For even the most stoic of us, the news cycle seems more challenging then ever. It challenges our understanding of leadership. It challenges our faith in peace and humanitarian balance across the globe. It challenges our identities as citizens of individual countries, and our accountability as stewards of the earth.
Your children need to understand the world in which they live. Younger children need to feel like the world is a predictable place (at least in things like physics) and the people around them predictable people (at least those closest to them.) They need to feel like the world is a place they can influence and that that influence will be real. Older children need to understand the complexities of that influence, the ways in which social groups and power dynamics affect leadership, and the ways in which good people can nonetheless navigate difficult situation. Young adults need to be prepared with the opportunities to hone their own voices and leadership, to be able to put into action the vision they have for how the world might work.
What a time for Montessori.
It's daunting, for those of us who have carried our hopeful hearts into adulthood, to see what we have created.
What a time for Montessori.
Now, more than ever, we need to put aside our rightness as adults and look carefully to the children we serve. We have not created the adult society they deserve. Are we doing everything we can to prepare an environment within which they can create it themselves?
We know how to do it with other Montessorians- that's why we've chosen Montessori. But Montessori isn't a curriculum for 9AM-3PM. It's a mandate for how children should be nurtured, should we want them to turn out better than we have. And there is so much work to do.
As you're watching the news unfold, in what seems more than twenty-four hours each day, ask yourself what you can do with what you've seen. Maybe your influence is personal, leaving behind heavy-handed punishments at home and focusing on developing a new way to communicate with your children. Maybe it reaches just a little beyond your household, and you take on those difficult conversations with your parents or your neighbors about why you've chosen a different way of doing things for your children. Maybe it reaches into your community, and you identify ways in which you can be of service, independently and with your children, to improve the lives of people around you. Maybe you find that little bit of time at the end of an otherwise-already-scheduled day to reach out to a policymaker or elected official to ask them to think differently about how we protect children. Maybe you focus first just on yourself, knowing that without a reflective heart and a committed spirit, the challenge may soon overwhelm you. That's ok, too... just don't stay there too long. We need your hands at work.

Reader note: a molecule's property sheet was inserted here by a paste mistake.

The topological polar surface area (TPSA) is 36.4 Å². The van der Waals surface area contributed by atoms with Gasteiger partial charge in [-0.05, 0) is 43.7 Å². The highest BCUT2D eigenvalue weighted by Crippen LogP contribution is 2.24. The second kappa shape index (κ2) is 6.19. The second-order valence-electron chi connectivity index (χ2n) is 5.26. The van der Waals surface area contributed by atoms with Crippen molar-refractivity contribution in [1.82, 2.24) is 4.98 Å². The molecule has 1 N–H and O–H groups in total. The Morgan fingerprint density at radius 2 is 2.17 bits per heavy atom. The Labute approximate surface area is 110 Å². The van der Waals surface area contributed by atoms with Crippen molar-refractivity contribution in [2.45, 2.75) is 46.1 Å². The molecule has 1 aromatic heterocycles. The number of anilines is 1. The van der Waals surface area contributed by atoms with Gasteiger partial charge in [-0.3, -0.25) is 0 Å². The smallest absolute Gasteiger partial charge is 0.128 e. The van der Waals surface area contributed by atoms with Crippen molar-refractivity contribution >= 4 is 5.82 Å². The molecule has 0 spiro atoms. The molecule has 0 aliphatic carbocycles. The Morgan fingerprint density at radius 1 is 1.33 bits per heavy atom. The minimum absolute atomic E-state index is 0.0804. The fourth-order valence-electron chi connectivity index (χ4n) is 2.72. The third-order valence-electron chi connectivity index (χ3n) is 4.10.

And until we've figured out how to do this better, be careful about your family's exposure to the news. Model a calm thoughtful response to the news, measuring your own emotional reaction and thinking about the kids of questions your children may have. Be alert to changes in their behavior and take seriously the questions they ask you, even if they seem far-fetched. While we, as adults, may have decades of experience learning temper and hide our reactions to bad news, children are learning about the world for the first time, and the events that draw our attention beyond our homes teach them about whether the world is a safe place in which they can thrive. You are both gatekeeper and translator to those events. While you may not be able to change them today on a national scale, you can model in your own home how to make sense of them in a way that leaves your child with the motivation to get or stay involved in making them better.
“How wonderful it is that nobody need wait a single moment before starting to improve the world.” - Anne Frank